Two other Americans who found living abroad deepened their sense of human possibility were the literary couple Shirley Hazzard and Francis Steegmuller. Hazzard, originally from Australia, was a brilliant novelist (The Transit of Venus, The Great Fire), and Steegmuller a distinguished translator and biographer, best known for his translations of Flaubert. They made their home in New York City, but every year would spend a month or more in Naples, a city of monuments and churches, a place relished for its palpable sense of a still-present past, as well as for its “squalid” vitality. The essays in Ancient Shore: Dispatches from Naples (University of Chicago Press, $18, 112 pp.), were written over many years. Italy is a place, Hazzard writes of her first visits, where “the cult of leisure flourishes still and where variety and pleasure can fill up many, though not all, days.” In the aftermath of WWII, it offered an “admixture of immediacy and continuity, of the long perspective and the intensely personal.” Hazzard further discovered that “the ability to rise to the moment, to the human occasion, is linked to a sense of mortality intrinsic, in Italy, to all that pleases us.”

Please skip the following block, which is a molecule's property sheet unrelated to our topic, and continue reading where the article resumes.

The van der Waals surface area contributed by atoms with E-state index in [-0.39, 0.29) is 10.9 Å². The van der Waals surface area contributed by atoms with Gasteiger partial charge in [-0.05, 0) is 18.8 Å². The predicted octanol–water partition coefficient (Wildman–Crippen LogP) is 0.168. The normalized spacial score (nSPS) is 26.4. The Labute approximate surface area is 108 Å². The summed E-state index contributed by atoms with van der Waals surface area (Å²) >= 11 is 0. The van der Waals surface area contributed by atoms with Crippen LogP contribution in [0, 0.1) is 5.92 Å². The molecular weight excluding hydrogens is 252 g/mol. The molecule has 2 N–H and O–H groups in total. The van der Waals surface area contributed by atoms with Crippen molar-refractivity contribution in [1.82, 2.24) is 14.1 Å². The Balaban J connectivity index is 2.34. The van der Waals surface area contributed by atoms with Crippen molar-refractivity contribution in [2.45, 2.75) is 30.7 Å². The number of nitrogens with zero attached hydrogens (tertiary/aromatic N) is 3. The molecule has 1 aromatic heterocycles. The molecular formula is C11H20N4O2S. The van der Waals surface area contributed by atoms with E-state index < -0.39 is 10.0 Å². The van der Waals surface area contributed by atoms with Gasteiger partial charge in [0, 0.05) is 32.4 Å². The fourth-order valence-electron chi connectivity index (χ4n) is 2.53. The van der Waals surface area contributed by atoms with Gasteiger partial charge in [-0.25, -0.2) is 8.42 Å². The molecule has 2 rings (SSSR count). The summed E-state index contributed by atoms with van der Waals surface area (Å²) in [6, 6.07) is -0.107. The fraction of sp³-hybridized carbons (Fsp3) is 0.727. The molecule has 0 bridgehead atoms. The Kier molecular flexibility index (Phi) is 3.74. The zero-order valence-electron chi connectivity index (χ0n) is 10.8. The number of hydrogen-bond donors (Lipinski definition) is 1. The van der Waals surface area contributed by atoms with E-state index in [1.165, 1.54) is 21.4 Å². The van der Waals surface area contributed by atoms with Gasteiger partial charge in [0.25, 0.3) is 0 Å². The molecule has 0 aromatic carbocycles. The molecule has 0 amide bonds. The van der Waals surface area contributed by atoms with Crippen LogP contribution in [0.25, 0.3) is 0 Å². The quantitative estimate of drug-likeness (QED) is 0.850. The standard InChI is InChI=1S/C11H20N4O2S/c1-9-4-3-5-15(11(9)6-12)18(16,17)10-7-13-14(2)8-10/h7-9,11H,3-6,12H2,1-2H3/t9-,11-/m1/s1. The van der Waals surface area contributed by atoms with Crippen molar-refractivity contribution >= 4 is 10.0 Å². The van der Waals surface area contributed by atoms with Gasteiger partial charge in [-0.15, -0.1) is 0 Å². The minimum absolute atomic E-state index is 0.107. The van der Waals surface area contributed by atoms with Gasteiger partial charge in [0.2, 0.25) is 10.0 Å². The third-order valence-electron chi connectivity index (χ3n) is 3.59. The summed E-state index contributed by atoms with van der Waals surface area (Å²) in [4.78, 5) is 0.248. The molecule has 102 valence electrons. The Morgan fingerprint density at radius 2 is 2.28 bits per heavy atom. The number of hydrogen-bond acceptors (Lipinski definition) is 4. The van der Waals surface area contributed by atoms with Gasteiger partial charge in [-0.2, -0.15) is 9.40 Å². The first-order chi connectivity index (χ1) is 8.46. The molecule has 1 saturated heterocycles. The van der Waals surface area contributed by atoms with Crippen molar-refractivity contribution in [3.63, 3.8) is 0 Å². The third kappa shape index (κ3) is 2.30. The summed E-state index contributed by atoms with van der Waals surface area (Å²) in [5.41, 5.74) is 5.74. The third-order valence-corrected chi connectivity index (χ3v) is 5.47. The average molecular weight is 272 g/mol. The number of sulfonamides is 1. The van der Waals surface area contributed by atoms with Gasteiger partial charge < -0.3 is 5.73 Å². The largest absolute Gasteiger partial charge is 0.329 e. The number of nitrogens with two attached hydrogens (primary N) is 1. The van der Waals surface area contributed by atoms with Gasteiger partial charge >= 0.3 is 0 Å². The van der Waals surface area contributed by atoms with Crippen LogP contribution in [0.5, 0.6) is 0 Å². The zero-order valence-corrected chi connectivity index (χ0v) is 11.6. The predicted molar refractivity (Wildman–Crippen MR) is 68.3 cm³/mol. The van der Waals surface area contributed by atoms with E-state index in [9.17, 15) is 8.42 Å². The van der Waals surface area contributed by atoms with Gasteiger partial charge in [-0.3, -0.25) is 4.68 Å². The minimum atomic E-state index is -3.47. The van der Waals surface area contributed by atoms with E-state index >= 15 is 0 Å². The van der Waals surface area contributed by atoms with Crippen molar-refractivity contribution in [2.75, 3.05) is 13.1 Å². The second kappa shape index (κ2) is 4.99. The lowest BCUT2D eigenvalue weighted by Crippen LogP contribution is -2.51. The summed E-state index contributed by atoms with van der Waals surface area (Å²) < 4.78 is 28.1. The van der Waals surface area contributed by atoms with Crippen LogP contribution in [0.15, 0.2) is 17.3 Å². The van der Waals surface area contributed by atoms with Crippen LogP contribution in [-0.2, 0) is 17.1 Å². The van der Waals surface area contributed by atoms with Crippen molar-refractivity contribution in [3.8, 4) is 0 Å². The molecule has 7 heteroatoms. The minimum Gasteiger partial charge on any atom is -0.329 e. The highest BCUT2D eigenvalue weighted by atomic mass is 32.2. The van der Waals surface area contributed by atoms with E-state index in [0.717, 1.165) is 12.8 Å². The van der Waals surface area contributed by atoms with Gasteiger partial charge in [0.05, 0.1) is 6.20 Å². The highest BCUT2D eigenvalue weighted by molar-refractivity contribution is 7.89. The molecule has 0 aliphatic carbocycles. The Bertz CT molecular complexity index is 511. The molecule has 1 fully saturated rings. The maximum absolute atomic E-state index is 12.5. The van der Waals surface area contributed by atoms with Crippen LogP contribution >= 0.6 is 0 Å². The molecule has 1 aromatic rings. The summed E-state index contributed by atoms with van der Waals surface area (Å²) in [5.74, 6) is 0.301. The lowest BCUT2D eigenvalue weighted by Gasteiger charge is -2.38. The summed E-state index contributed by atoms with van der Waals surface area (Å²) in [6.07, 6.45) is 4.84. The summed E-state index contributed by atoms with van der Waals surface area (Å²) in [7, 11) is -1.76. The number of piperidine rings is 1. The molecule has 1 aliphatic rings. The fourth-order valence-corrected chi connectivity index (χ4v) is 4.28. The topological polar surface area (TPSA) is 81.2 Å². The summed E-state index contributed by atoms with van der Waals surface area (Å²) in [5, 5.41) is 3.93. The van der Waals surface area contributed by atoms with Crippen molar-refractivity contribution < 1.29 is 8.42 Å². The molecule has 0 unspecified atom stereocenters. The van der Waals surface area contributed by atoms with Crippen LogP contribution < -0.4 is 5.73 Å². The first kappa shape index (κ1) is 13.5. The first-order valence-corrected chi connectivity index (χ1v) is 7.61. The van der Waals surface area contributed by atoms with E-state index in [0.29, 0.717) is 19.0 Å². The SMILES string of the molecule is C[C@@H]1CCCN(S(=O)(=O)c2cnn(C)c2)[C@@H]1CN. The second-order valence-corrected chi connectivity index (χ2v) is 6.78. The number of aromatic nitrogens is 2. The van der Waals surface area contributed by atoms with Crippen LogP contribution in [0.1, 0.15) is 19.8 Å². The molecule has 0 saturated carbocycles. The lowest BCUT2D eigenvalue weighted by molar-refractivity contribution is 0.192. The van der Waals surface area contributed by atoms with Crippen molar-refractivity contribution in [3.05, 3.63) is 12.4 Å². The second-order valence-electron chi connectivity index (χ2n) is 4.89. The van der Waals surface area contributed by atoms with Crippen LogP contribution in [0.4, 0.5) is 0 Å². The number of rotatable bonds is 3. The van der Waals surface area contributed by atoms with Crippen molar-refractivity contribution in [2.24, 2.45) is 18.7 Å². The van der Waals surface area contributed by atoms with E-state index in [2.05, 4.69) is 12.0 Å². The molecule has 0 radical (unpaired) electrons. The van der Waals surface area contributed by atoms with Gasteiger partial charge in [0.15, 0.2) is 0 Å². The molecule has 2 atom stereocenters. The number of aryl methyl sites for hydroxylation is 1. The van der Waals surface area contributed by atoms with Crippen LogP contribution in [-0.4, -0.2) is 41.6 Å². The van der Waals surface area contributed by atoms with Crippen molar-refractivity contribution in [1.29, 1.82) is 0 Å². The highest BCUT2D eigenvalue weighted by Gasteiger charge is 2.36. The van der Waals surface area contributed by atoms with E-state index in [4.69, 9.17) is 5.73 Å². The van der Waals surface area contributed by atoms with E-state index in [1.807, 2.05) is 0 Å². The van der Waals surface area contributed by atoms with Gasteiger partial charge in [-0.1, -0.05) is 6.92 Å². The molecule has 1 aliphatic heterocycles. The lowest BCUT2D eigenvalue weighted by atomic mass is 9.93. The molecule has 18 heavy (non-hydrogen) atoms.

In Ancient Shore, these two immensely learned people move appreciatively among the remnants of Naples’s Greek, Roman, Renaissance, and Bourbon past while navigating a city of motorbikes speeding by on narrow streets. Steegmuller’s frightening encounter with one of Naples’s uglier but all-too-common incidents anchors the book. While he and Hazzard are walking together, his bag is ripped from his hands and he is knocked to the ground and dragged by two thieves on a motorbike. His shoulder and nose are broken, as well as a tooth. Steegmuller’s meticulously observed recreation of the incident and the excellent medical attention he received in rundown and poorly equipped Italian hospitals is a tribute to how important the human presence and touch is to the sick or injured.
Returning to New York, to its magnificent hospitals, brilliant doctors, and “interminable waiting,” Steegmuller laments “a sense of removal from the normal reciprocity of existence,” something abundantly present in shabby Naples. Suffering a relapse, he remains in a New York hospital for a week. There “even the kindest of my new hospital attendants—and many were very kind indeed—spoke to me across an artificial barrier of polysyllabic indirection, where my ‘stressful situation’ was being ‘checked out,’ and where I could never simply be told but must everlastingly be ‘notified’ of my ‘ongoing status.’ All my Neapolitan rescuers had used direct, expressive words, words still vigorously derived from human experience; none had...been persuaded to embrace pretension in the name of professionalism.”